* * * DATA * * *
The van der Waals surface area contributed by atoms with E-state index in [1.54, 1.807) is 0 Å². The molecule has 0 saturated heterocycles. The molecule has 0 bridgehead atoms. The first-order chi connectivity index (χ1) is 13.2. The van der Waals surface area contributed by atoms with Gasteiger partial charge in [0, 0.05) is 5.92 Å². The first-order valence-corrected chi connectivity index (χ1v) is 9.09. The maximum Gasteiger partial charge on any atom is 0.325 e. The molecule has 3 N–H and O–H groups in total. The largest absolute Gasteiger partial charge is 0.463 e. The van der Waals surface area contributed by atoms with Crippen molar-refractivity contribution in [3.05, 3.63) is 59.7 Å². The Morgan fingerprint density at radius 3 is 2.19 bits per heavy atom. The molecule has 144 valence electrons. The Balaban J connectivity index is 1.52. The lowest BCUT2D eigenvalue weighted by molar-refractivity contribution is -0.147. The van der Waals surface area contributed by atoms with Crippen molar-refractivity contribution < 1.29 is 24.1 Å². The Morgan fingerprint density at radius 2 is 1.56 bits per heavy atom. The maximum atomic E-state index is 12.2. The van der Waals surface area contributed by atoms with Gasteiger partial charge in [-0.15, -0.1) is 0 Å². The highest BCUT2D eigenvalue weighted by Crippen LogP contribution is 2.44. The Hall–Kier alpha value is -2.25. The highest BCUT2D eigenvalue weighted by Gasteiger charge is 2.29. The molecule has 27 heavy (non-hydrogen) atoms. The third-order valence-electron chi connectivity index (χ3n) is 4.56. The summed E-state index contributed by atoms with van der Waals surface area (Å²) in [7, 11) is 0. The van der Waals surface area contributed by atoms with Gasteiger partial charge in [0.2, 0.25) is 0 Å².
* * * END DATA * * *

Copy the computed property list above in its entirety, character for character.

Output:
The van der Waals surface area contributed by atoms with E-state index in [1.54, 1.807) is 0 Å². The molecule has 0 saturated heterocycles. The molecule has 0 bridgehead atoms. The first-order chi connectivity index (χ1) is 13.2. The van der Waals surface area contributed by atoms with Gasteiger partial charge in [0, 0.05) is 5.92 Å². The first-order valence-corrected chi connectivity index (χ1v) is 9.09. The maximum Gasteiger partial charge on any atom is 0.325 e. The molecule has 3 N–H and O–H groups in total. The largest absolute Gasteiger partial charge is 0.463 e. The van der Waals surface area contributed by atoms with Crippen molar-refractivity contribution in [3.05, 3.63) is 59.7 Å². The Morgan fingerprint density at radius 3 is 2.19 bits per heavy atom. The molecule has 144 valence electrons. The Balaban J connectivity index is 1.52. The lowest BCUT2D eigenvalue weighted by molar-refractivity contribution is -0.147. The van der Waals surface area contributed by atoms with Crippen molar-refractivity contribution < 1.29 is 24.1 Å². The Morgan fingerprint density at radius 2 is 1.56 bits per heavy atom. The maximum atomic E-state index is 12.2. The van der Waals surface area contributed by atoms with Gasteiger partial charge in [-0.15, -0.1) is 0 Å². The highest BCUT2D eigenvalue weighted by Crippen LogP contribution is 2.44. The Hall–Kier alpha value is -2.25. The highest BCUT2D eigenvalue weighted by Gasteiger charge is 2.29. The molecule has 27 heavy (non-hydrogen) atoms. The third-order valence-electron chi connectivity index (χ3n) is 4.56. The summed E-state index contributed by atoms with van der Waals surface area (Å²) in [7, 11) is 0. The van der Waals surface area contributed by atoms with Gasteiger partial charge in [0.2, 0.25) is 0 Å².